The LHC Olympics provides a forum for high-energy champions to go for the gold - discovery of the new particles and phenomena in blinded samples of realistic LHC experiment data. The data are written in a special format in which a list of high-level object four-vectors for the objects in each event appears. The user then runs his or her favorite analysis program on these events, analyzing them for signs of new physics. We will all get together at Santa Barbara in August 2006 to compare our findings.

We provide in the PGS 4 distribution a standard executable called "olympics" in the examples area. Many users could simply unroll the distribution file in some area, put in their favorite PYTHIA card file, and then generate any number of Olympics events by issuing the command "olympics" with certain arguments as specified here:

Usage: olympics <Mode> <Events> [Options] <pgsOutputFile.lhco>

Mode: --pythia <file>
--herwig <processNum> <file>
--stdhep <file>
--lhe <file> --pythia <file>

Events: --nev <num>
--lum <num> (in pb^-1)

Options: [--L2|--L0] [--numToPrint <num>]
[--logFile <file>] [--detector <file>]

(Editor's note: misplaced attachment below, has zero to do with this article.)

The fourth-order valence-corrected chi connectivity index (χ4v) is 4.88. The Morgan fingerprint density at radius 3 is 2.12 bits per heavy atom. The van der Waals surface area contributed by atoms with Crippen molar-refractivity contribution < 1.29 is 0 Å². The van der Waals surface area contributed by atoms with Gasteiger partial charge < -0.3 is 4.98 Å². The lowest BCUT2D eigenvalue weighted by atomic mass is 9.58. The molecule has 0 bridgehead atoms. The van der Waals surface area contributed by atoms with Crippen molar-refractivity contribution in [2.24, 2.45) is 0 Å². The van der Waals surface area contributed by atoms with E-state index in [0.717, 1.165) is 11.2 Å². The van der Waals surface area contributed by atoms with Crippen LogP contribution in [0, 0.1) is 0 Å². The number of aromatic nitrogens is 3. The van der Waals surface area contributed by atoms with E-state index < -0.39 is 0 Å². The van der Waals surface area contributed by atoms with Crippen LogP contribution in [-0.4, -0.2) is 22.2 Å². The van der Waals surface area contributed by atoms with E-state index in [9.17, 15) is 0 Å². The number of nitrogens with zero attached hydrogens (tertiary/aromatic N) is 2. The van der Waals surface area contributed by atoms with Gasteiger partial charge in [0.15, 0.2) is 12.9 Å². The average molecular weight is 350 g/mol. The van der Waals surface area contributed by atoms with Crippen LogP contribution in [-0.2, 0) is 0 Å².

Here is an example:

   olympics --pythia cards/top.pyt           \
            --nev 10000 --L2 --numToPrint 5  \
            --logFile top.log top.lhco

Here the user has selected a PYTHIA run (the only kind at present) with 10k events, the L2 (high) trigger thresholds applied, 5 events to be printed out by PYTHIA, written to the LHC Olympics file top.lhco, with a log file sent to top.log.

PGS can process Les Houches Accord Event files using the "--lhe" flag. These partonic level events will be showered by Pythia and simulated by PGS. Note that in addition to the partonic event file, the user must supply a Pythia card file using the "--pythia" flag.

It is a useful exercise, of course, to be able to run one's own Olympics files in order to compare what is in the blinded sample with samples from known signals. In this case, one would like to have access to generator-level information, which is at present not part of the LHC Olympics format so as to avoid tipping off the champions! For guidance on this and other questions, and more detailed documentation, please visit the LHC Olympics Wiki (get the user name and password from Jesse Thaler).

John Conway, Univ. of California, Davis
Problems with this page? Send email. (Last update April 2012.)